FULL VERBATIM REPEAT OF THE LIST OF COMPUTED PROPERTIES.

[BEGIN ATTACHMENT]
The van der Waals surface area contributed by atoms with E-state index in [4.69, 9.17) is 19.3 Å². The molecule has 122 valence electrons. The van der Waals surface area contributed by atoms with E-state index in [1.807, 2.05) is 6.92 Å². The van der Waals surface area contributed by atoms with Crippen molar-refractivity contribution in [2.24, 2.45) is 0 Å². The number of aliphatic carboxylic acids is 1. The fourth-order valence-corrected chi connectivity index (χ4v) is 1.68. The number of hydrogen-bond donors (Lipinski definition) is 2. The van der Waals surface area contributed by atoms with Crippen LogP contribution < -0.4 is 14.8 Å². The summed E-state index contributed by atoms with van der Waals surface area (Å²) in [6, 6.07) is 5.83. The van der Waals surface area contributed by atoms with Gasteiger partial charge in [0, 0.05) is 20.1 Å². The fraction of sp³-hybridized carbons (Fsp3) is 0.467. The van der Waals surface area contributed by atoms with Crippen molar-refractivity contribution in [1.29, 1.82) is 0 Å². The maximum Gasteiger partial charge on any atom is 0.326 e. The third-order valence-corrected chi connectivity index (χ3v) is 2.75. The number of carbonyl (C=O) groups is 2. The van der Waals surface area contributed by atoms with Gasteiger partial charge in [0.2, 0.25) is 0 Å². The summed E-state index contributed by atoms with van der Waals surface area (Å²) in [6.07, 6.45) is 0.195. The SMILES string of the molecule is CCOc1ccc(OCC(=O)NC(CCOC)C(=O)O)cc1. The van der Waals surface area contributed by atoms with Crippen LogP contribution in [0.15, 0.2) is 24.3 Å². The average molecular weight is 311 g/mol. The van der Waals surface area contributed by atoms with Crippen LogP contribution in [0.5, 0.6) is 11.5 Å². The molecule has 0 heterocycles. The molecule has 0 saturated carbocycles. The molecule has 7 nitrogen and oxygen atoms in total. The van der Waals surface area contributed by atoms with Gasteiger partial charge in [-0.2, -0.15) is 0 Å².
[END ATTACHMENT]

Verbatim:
The van der Waals surface area contributed by atoms with E-state index in [4.69, 9.17) is 19.3 Å². The molecule has 122 valence electrons. The van der Waals surface area contributed by atoms with E-state index in [1.807, 2.05) is 6.92 Å². The van der Waals surface area contributed by atoms with Crippen molar-refractivity contribution in [2.24, 2.45) is 0 Å². The number of aliphatic carboxylic acids is 1. The fourth-order valence-corrected chi connectivity index (χ4v) is 1.68. The number of hydrogen-bond donors (Lipinski definition) is 2. The van der Waals surface area contributed by atoms with Crippen LogP contribution < -0.4 is 14.8 Å². The summed E-state index contributed by atoms with van der Waals surface area (Å²) in [6, 6.07) is 5.83. The van der Waals surface area contributed by atoms with Gasteiger partial charge in [0, 0.05) is 20.1 Å². The fraction of sp³-hybridized carbons (Fsp3) is 0.467. The van der Waals surface area contributed by atoms with Crippen molar-refractivity contribution in [1.29, 1.82) is 0 Å². The maximum Gasteiger partial charge on any atom is 0.326 e. The third-order valence-corrected chi connectivity index (χ3v) is 2.75. The number of carbonyl (C=O) groups is 2. The van der Waals surface area contributed by atoms with Gasteiger partial charge in [0.2, 0.25) is 0 Å². The summed E-state index contributed by atoms with van der Waals surface area (Å²) in [6.07, 6.45) is 0.195. The SMILES string of the molecule is CCOc1ccc(OCC(=O)NC(CCOC)C(=O)O)cc1. The van der Waals surface area contributed by atoms with Crippen LogP contribution in [0.15, 0.2) is 24.3 Å². The average molecular weight is 311 g/mol. The van der Waals surface area contributed by atoms with Crippen LogP contribution in [0.5, 0.6) is 11.5 Å². The molecule has 0 heterocycles. The molecule has 0 saturated carbocycles. The molecule has 7 nitrogen and oxygen atoms in total. The van der Waals surface area contributed by atoms with Gasteiger partial charge in [-0.2, -0.15) is 0 Å².